As long as grocery lists, notes to teachers, doodling done in meetings at work to keep you looking alert, checkbook notations, e-mail, IMs, and text messaging are included, we can all manage this one.
2) Schedule your writing
For full time writers, this is called "being awake." For most people "setting aside time each day when you can "sit quietly and write without distraction" is called "fantasy" or "over-medication."
3) Work on several writing projects simultaneously. If you get stuck on one, switch to another.
For those who work on deadlines this can be referred to as "unemployment" and for freelancers, the synonym might be "starvation." Just call up your editors and let them know you'll be working on a libretto for an operetta for a few days and that you will get right back their project as soon as you feel refreshed.
4) Keep a journal.
If you have a particularly interesting private life, make sure you include names, dates, evidence, and other pertinent entries. Eventually your journal can be used for extremely lucrative writing projects.
This way lies madness -- or at least distraction. I read much better than I write. Given the chance I would probably do only the former rather than the latter.
6) Freewriting/stream of consciousness writing/putting down whatever comes to mind.
Okay. I'm writing, no really it is typing, no really this is keyboarding - although "keyboard" originally just meant the mechanism for pianos and organs -- just anything that comes to mind right now. Look like the cat wants in but I don't want to stop the flow. That's right. These words just keep coming the phone's ringing...where was I oh yes, just streaming my consciousness...oh all right already, stop pawing the window, I'll let you in...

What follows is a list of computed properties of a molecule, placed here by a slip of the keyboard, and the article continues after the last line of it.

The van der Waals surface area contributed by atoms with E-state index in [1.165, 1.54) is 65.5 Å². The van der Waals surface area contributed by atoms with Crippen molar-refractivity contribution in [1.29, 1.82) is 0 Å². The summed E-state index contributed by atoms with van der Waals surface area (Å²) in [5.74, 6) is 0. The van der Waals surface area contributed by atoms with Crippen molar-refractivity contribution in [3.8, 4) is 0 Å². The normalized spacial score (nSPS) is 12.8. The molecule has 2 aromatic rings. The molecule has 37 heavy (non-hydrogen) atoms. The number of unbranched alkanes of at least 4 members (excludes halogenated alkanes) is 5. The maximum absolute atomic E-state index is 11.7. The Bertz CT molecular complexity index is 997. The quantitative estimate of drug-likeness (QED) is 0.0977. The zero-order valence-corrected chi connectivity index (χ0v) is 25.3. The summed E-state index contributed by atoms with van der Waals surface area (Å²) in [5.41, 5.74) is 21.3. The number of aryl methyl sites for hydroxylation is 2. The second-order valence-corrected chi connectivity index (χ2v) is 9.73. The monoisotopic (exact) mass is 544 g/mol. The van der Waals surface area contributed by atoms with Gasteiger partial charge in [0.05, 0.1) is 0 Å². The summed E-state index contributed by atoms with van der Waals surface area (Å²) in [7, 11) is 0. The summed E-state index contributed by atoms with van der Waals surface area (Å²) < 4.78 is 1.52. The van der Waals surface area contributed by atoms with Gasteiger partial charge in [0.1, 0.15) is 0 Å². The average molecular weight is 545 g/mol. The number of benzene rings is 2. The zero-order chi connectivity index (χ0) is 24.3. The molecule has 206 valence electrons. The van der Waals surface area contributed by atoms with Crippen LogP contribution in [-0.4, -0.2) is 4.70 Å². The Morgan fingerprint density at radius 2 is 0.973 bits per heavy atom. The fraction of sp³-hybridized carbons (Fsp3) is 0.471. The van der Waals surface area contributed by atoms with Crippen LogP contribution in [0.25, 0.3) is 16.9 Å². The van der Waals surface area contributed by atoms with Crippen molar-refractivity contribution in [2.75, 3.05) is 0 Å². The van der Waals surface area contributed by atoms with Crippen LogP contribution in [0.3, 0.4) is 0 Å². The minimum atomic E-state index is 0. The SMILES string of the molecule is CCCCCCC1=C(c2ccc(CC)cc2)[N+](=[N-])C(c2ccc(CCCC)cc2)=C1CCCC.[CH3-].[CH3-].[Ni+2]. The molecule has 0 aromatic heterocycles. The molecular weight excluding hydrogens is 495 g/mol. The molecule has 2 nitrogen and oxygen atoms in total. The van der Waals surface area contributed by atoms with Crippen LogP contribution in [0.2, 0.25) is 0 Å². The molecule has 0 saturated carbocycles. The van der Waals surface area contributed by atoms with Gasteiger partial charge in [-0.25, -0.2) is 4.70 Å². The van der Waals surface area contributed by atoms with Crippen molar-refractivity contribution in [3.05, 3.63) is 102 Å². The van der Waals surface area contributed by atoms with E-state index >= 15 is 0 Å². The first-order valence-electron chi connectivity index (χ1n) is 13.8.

7) Get some physical exercise.
Another one we can all do, providing the definition of "exercise" is broad enough and sports like the upstairs/downstairs laundry run and grocery cart marathon, the copying machine squat-and-repair, and the desk chair rolling event are counted.
Relax? Relax! I AM relaxed! How much more RELAXED do you want? This IS relaxed. For those of you not quite as naturally relaxed as I am, be careful how you attain this state. In the October 1987 issue of the "American Journal of Psychiatry", Nancy J. Andreasen, a professor of psychiatry at the University of Iowa with a PhD in English, published a 15-year study that found that 30 percent of the writers she studied were alcoholics, compared with seven percent in the comparison group of nonwriters.
9) Try writing in a totally different environment.
This, of course, assumes that you are either using a writing utensil and paper (maybe that notebook you are supposed to carry around at all times) or a laptop computer. I don't think moving your desk eight inches or shifting the angle of your screen counts as "totally different." For those of you who *do* go out to your local bistro or coffee shop to write, you can't always expect to be warmly welcomed day after day if you occupy a table for hours without buying anything.
10) Go out and observe people, note their mannerisms and listen to snippets of their conversation.
This is often combined with # 6 or #8, although I see great possibilities if combined with #4. Others may see these possibilities as well and your life could be endangered.
Click the pic for where this subject is from originally